An NCI-designated Comprehensive Cancer Center
By Abe Rosenberg | July 22, 2020
Aiden Anderson, a happy, active, inquisitive and rather talkative 7-year-old, likes to stare into the web camera, closer and closer, until all you see is his left eye. Typical kid.
 
Ever-smiling, he’s excited about his upcoming birthday. Just not for the reasons you might expect.
“It’s going to be 100 days since my transplant!” he points out.
 
When he was 5, this normally high-octane kindergartener started feeling tired. His school noticed. A nurse thought Aiden’s belly looked distended. She sent him home. Within hours, Aiden’s father was forced to take him to the hospital.
 
It didn’t take long for tests to reveal the problem. Aiden had a slow-moving case of chronic myeloid leukemia, extremely rare in children — barely 100 cases are reported each year in the U.S. The news stunned Chris Anderson, Aiden’s father.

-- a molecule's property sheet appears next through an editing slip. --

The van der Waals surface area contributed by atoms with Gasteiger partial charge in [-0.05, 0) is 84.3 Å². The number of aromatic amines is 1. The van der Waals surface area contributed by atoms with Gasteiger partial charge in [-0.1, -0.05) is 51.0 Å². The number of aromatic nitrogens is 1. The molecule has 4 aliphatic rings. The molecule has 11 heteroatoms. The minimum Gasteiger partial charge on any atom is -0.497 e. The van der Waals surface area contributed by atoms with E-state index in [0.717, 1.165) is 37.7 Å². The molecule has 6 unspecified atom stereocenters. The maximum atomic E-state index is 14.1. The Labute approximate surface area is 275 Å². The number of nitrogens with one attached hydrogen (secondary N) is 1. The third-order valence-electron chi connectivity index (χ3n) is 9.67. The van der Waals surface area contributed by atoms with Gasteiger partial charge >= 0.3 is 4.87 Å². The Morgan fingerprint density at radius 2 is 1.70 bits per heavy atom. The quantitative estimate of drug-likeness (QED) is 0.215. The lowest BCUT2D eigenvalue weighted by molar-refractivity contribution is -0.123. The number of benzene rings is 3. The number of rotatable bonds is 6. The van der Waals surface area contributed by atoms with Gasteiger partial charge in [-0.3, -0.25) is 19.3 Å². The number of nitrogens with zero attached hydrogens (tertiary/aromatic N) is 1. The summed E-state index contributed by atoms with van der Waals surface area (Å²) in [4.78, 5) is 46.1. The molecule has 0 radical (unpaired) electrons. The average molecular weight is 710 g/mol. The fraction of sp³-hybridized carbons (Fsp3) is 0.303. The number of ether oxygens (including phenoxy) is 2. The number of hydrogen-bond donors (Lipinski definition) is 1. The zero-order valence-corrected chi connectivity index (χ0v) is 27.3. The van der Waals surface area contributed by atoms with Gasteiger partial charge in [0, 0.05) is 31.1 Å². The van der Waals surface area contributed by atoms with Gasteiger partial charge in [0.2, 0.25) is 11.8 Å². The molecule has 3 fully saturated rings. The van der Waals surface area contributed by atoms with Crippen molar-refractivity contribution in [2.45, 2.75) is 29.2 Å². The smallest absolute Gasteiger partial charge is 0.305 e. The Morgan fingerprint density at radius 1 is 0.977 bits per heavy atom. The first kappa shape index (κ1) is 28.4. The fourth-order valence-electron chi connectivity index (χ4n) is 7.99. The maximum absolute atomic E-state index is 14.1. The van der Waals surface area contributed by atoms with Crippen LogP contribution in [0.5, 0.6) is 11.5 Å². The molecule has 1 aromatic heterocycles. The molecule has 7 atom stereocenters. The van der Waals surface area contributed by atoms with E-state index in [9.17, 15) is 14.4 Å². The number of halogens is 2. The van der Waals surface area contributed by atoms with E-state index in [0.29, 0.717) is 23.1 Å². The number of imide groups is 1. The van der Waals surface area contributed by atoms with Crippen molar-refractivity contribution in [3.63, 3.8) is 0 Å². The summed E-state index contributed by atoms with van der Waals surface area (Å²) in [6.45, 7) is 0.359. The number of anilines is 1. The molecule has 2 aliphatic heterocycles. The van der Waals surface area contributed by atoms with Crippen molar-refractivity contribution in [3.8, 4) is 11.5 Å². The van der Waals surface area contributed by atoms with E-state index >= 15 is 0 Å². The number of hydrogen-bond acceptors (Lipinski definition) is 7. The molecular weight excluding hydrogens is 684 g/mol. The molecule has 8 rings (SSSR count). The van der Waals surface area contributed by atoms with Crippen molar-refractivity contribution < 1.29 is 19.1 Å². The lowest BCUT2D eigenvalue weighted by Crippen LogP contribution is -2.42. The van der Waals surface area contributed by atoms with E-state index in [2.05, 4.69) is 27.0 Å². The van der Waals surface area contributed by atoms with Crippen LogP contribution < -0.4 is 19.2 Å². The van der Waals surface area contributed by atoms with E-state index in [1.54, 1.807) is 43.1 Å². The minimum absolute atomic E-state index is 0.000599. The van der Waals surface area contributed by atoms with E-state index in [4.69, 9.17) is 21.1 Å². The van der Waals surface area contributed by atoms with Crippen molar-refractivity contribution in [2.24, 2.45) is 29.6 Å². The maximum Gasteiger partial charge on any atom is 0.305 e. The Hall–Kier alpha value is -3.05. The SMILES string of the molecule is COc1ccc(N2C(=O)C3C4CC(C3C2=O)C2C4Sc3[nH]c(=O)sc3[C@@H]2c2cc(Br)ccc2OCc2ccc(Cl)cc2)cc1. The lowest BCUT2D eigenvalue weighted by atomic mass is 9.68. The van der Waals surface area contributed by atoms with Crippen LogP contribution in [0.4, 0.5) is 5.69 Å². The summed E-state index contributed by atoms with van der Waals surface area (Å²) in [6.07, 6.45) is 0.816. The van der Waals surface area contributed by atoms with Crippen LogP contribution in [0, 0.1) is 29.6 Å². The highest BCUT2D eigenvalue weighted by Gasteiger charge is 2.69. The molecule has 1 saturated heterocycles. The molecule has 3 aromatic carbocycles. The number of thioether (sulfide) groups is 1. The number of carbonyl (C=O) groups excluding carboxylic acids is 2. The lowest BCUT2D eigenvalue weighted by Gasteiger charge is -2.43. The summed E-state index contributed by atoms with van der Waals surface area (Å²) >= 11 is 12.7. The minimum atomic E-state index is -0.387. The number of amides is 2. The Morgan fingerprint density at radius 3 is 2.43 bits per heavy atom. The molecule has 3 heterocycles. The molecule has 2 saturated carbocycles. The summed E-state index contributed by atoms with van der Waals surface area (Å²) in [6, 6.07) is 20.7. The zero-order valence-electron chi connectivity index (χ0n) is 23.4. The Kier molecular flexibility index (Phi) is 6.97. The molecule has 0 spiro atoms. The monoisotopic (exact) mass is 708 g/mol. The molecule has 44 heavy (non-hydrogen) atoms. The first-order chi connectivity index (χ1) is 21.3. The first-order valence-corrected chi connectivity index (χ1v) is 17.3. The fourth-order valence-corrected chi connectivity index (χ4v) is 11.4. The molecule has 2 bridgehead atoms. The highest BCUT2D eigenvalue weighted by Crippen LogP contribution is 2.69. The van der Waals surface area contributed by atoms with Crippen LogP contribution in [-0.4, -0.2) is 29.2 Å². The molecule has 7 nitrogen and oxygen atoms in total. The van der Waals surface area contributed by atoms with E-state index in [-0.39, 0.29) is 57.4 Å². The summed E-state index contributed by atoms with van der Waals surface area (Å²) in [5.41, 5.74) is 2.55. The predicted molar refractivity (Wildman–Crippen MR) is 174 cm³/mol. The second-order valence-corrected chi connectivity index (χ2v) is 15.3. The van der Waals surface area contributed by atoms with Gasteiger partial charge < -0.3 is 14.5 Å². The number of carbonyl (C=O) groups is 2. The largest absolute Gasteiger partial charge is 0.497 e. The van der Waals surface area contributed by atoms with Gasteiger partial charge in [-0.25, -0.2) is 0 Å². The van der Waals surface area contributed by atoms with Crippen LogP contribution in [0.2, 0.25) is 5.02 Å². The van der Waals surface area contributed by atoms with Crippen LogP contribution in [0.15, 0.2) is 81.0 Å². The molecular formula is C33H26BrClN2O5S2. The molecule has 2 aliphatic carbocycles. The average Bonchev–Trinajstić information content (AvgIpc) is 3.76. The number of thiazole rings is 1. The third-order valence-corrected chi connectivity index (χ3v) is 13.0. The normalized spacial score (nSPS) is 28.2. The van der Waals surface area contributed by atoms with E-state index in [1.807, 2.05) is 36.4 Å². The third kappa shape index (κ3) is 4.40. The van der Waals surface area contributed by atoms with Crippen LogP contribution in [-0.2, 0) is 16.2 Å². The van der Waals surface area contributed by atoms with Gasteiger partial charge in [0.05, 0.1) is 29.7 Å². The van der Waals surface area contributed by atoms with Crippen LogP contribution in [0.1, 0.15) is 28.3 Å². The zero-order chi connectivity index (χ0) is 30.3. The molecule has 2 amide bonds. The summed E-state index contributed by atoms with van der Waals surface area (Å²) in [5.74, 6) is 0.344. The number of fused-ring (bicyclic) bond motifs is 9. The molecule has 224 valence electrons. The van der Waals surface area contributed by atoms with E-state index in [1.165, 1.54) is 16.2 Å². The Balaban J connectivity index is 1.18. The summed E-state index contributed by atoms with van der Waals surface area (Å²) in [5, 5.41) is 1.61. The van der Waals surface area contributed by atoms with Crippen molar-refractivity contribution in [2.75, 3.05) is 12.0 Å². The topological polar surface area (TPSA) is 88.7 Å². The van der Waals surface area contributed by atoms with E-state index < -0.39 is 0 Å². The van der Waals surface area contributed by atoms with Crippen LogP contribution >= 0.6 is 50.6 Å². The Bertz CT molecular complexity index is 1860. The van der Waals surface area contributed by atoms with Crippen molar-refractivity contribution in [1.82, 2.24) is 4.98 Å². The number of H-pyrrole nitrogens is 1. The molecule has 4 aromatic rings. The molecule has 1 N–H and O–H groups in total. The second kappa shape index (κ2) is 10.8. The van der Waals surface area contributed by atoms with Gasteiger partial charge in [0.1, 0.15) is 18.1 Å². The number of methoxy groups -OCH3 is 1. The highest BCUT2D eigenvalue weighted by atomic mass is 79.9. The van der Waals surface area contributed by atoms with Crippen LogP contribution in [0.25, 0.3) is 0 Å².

“It was so shocking, I fainted,” said Chris.
 
“I couldn’t process it,” recalled Ann Anderson, Aiden’s mom. “I thought they must be wrong.”    
 
Chris rode with Aiden to a local hospital, where he stayed with him for 5 days while Aiden’s symptoms – an inflamed spleen and liver – subsided. 
 
Later, a biopsy discovered evidence of a malignant “blast”: a sudden, rapid growth of cancer cells, mimicking the more dangerous acute myeloid leukemia but less likely to respond to standard chemotherapy used for AML. Aiden would need a stem cell transplant at City of Hope. Soon.
 
“It was just so surreal. I never thought we’d ever be in that situation. I think I cried through that entire meeting,” said Ann, crying as she tells the story. She remembers how Aiden stayed calm, asking only one thing. “He wanted to make sure we’d be there with him,” she said.
 
You really never know when or how fate may step in, but at this point two utterly stunning things happened. One dramatically increased the odds of a successful transplant. The other might have derailed it entirely.
 
Aiden’s mom is Chinese; his dad is African-American. It can be nearly impossible for biracial families to find a compatible, unrelated stem cell donor. The Andersons didn’t even have to look. Aiden’s big brother Ian turned out to be a perfect match.